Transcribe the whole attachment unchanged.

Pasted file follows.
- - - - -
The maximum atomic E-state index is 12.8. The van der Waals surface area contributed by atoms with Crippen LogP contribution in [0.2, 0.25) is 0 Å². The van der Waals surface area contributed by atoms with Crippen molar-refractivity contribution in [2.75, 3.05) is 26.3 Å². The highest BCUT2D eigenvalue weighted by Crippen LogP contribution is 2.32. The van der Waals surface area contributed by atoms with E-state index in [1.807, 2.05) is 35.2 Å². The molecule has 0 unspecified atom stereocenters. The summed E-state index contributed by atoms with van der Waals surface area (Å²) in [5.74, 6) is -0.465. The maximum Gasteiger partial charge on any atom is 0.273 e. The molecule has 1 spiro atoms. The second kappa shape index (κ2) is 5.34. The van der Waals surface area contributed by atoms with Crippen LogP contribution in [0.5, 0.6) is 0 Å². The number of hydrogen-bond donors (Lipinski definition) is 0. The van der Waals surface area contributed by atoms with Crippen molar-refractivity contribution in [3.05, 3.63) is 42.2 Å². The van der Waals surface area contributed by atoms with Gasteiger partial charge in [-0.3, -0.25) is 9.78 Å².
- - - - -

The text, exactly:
The maximum atomic E-state index is 12.8. The van der Waals surface area contributed by atoms with Crippen LogP contribution in [0.2, 0.25) is 0 Å². The van der Waals surface area contributed by atoms with Crippen molar-refractivity contribution in [2.75, 3.05) is 26.3 Å². The highest BCUT2D eigenvalue weighted by Crippen LogP contribution is 2.32. The van der Waals surface area contributed by atoms with E-state index in [1.807, 2.05) is 35.2 Å². The molecule has 0 unspecified atom stereocenters. The summed E-state index contributed by atoms with van der Waals surface area (Å²) in [5.74, 6) is -0.465. The maximum Gasteiger partial charge on any atom is 0.273 e. The molecule has 1 spiro atoms. The second kappa shape index (κ2) is 5.34. The van der Waals surface area contributed by atoms with Crippen LogP contribution in [0.5, 0.6) is 0 Å². The number of hydrogen-bond donors (Lipinski definition) is 0. The van der Waals surface area contributed by atoms with Crippen molar-refractivity contribution in [3.05, 3.63) is 42.2 Å². The van der Waals surface area contributed by atoms with Gasteiger partial charge in [-0.3, -0.25) is 9.78 Å².